My idea is to spotweld thin strips of metal all the way around the hole on the bottom side with about a 1/2" ledge sticking out. Then I'd lay my donor roof piece right on top of these strips so it would butt up perfectly with the edges and height of the roof. Then I'd lay down only 1/2" long welds and immediately blow compressed air on the weld to cool it down. I'd do one weld on each side, cool it down and wait fifteen minutes before I did it again. It would take a lot of time and patience but I think you'd have a pretty strong roof with minimal warping and bodywork to do after.

That's how I plan to tackle it someday unless I see a better idea on this forum.
 

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Re: here's my idea

thats a little bit ridiculous no? what's so bad about a sunroof. Why not just seal it or something instead of messing around with a new roof?
 

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MTP78Z; You'll actually end up working twice as hard doing it that way. The reason for flanging is to use the existing sheet metal to provide that support strip that you would be spot welding in place. The flanging tool will bend the metal down just enough for the thickness of the new metal you'll be putting in, essentially what you want to do by laying the support strips, except without having to spot weld.

Another thing, one thing to remember is that metal is tempered by the way in which it is heated and cooled. Using this property of steel will actually let you harden it, or soften it. Heck if done right you can even get it to where it's brittle. The problem with blasting a weld spot with compressed air to cool it down to avoid warpage is that you will actually be cooling the metal faster than it should be. You'll actually be making the weld brittle, which is NOT what you want.

The trick to avoiding warpage on sheet metal is to use a generous quantity of heat sink putty and short spaced apart welds. You need to be somewhat experienced with the MIG or Braze in order to get a good puddle without a lot of heat. If necessary practice on a scrap piece of metal.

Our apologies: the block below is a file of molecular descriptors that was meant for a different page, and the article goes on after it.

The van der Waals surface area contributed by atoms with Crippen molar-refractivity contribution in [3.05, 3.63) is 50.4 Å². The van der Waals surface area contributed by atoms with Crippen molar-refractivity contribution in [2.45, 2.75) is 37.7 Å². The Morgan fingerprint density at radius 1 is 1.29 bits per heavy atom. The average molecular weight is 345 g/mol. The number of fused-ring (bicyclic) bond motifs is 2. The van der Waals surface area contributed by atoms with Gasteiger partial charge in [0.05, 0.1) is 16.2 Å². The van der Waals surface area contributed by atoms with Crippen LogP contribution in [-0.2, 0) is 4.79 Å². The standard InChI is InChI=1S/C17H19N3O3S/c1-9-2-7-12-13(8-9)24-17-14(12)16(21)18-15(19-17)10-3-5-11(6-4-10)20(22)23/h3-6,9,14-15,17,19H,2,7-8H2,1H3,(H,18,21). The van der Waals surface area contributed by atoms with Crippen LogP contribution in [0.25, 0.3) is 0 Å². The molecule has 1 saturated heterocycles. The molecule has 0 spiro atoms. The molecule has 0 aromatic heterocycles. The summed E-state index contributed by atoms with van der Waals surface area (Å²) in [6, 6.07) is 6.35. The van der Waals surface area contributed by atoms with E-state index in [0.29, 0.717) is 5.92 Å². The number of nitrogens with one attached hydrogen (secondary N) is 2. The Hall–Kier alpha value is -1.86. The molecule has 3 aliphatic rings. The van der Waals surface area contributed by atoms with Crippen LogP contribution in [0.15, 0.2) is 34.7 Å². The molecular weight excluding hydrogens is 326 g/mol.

Remember, the heat from the weld expands the metal surrounding the weld, if you weld for a long run, you've heated a LOT of metal, that unfortunately is now cooling at different rates accross the weld, THIS is what causes the warpage. By welding short segments, and spacing your welds out, yes you'll be heating, but not to the extent or duration that a long weld would. The heat sink putty helps you in that it actually draws the heat from the metal, minimizing the extent of whatever warpage you do get. You can usually use a hammer and hand dolly to remove these.

If done right, your weld puddle will actually be right at the join of the two metals, minimizing the amount of grind off, and the amount of finish filler required. Also, the flanged area will actually be a part of the original roof, the bend in the metal will have helped stiffen the opening, and with the new weld, will actually be stronger than the original roof.

And as far as whether or not to keep the sunroof or not, it's a matter of personal choice. Some people like sun-roofs, some don't. That's the beauty of America, we tolerate both view points. (heh heh)